The Goddess

The Goddess
by William Wynne

I knew you when I was seven,
As I lay out
Petting grass,
Like Earth fur,
Gulping moonlight
In the starry explosion of
A Texas summer.

I knew you when I was seventeen,
Running alone
Beside a gasping stream
Beneath tiny leaves that
Tickled silvery radiance.
Silenced
By your grace.

I knew you when I was twenty-seven,
I had slipped away
From a campfire
Traveled through the years,
Friends laughing behind me.
You were there,
Had always been there.

When I was thirty-seven,
I nearly forgot you.
My job, you know.
My family.
Time seemed short,
But you called
Until I came out.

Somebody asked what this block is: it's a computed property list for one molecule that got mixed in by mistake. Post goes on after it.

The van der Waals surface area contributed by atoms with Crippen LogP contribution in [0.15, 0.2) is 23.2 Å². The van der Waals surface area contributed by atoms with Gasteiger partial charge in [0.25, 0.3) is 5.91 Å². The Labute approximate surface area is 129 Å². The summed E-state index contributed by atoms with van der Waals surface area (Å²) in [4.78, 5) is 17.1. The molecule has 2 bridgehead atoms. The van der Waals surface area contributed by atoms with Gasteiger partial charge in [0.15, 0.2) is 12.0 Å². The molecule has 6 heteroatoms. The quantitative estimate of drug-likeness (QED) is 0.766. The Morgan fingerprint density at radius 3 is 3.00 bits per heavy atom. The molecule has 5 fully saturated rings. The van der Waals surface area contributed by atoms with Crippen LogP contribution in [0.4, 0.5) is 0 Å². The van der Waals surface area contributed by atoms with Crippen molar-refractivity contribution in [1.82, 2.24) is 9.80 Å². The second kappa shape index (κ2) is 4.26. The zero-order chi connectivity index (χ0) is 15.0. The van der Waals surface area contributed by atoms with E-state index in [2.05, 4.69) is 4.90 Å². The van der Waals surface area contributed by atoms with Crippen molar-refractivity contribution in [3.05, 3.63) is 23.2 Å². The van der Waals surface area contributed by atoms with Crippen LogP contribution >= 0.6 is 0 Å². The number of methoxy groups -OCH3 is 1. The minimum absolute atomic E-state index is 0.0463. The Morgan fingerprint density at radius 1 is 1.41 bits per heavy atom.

Suddenly I was forty-seven,
A troubled number,
Ravaged and patient.
I cried to you,
Offered my soul,
You accepted …
You called me child.

At fifty-seven … so soon.
We speak more often,
But use fewer words.
Is that your mind
I hear inside my own?
I grow crazy
With happiness.

When I was sixty-seven, you waited for me
On the moonwashed hilltop.
I walked there,
A silvered veteran
Of moments.
I lay back gladly in your arms
Filled with summer.

 

WILLIAM WYNNE is a Celtic Pagan poet whose work appears regularly at www.paganvisions.com .

This poem originally appeared in Witches&Pagans #23 - Law and Chaos


 

Tags: poem, wp-23

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